Osun electoral process

By IAfrica
In Nigeria
Aug 14th, 2014
0 Comments
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•While the voters and INEC deserve commendation for playing noble roles, the security men should be called to account before the 2015 elections

PRIOR to the recent governorship contests in Ekiti and Osun States, the citizens, civil society groups, the media and analysts always viewed approaching elections in the country with trepidation. Violence, hijack of ballot boxes and other barbaric electoral malpractices and inability of the Independent National Electoral Commission (INEC) to get materials and men to polling units on time have always marred polling. The same was expected to happen in the August 9 governorship election in the state.

However, the election showed that the commission made some progress in its preparations. Observers were unanimous  that polling started on schedule as materials and officials got to site early enough. There was also evidence that the permanent and ad hoc staff had been given sufficient training and were quite professional in applying the rules.

One major drawback in previous elections was the credibility of the electoral register. It was not unusual to find such strange names as Mike Tyson and Bill Clinton on the typical election register in different parts of the country. Pictures and thumb marks of minors could also be seen on the roll. But, with the advanced features of the last registration, the roll had been cleaned up. The recent production of Permanent Voter Cards and INEC’s insistence that they could only be obtained in person sanitised the process.

Perhaps, in response, the people conducted themselves with utmost decorum. Displaying their knowledge of, and commitment to obeying the laws of the land, despite the tension that attended the process, the electorate ensured that there was peace throughout the state on Election Day. This is a good example to take to 2015.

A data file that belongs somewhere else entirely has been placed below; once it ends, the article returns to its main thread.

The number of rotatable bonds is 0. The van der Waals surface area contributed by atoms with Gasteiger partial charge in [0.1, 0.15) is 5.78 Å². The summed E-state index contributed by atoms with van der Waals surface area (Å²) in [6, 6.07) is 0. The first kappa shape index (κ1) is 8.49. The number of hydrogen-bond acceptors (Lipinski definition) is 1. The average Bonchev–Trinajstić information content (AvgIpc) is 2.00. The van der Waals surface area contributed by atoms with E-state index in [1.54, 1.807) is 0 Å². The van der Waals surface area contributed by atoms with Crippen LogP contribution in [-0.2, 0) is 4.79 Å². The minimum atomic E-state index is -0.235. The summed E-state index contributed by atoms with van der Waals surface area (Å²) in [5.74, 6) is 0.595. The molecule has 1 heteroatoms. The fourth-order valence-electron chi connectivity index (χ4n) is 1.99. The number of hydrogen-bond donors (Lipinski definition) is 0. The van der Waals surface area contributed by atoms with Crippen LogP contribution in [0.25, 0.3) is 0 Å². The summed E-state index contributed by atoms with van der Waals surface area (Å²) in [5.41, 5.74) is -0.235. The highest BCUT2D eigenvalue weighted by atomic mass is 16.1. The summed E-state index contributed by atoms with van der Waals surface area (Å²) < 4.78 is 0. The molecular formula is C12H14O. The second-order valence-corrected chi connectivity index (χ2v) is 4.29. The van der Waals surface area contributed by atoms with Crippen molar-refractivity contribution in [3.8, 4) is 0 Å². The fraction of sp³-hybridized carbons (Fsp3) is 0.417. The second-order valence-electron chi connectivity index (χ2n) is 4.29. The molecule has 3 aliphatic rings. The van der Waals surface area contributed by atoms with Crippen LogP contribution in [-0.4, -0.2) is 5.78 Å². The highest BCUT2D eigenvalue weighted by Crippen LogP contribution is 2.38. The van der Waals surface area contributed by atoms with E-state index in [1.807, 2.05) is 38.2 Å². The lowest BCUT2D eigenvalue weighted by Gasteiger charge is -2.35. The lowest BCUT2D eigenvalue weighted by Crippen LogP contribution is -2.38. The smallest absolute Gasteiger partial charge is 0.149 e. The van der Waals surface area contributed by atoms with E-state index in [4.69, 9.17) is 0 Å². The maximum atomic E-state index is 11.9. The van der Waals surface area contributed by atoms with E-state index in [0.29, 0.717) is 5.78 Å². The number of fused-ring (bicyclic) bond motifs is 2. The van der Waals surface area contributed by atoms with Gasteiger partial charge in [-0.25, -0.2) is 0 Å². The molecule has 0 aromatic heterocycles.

It must however be observed that the deployment of national commissioners, resident electoral commissioners and other senior electoral officials from the national headquarters and other states could have contributed a lot to the supervision that ensured the professional conduct that attended the process. This has raised concerns about what could have been the outcome were the election left to the capacity of the Osun State electoral office. Next year, INEC may not enjoy the luxury of deploying such resources as it would be engaged in duty nationwide. This deserves the attention of the commission, lawmakers and other critical stakeholders.

However, it is unfortunate that the security men drafted for the process nearly invited chaos that would have marred the election. First, it is sad that in this age, anyone would believe that military men ought to be deployed to purely civil pursuits like elections. We fail to see the point in President Goodluck Jonathan’s justification of turning Osun State, just like Ekiti, into a state of occupation by the armed forces. The Army, Navy, Air Force, Department of State Security (DSS) and other known and unknown paramilitary organisations were called up for duty. It is not clear if it was a vote of no confidence on the police whose primary duty it is to provide security cover during elections. Whereas the reason given for bringing the military into the fray was lack of confidence in the regular police, the conduct of DSS operatives has shown that the service might equally have failed the test.

The reckless arrests by DSS operatives of leaders and members of the All Progressives Congress (APC) gave the impression that the service was called up to take attention away from the police. The defence put up by spokeswoman of the department, Ms Marilyn Ogar, further gave the impression that the secret service had returned to the days in the Second Republic when its officials were described as fiction writers. She, without adducing evidence, accused one of the political parties of making attempts to compromise its officials. Yet, uncharacteristically, the party officials were neither named nor arrested.

It is yet early days and corrections could still be made. Nigerians do not deserve Red Alert to hold elections. The electoral commission should draw up its security needs and liaise with the appropriate organs of government to ensure that only those invited are called up and their operational details fully declared.

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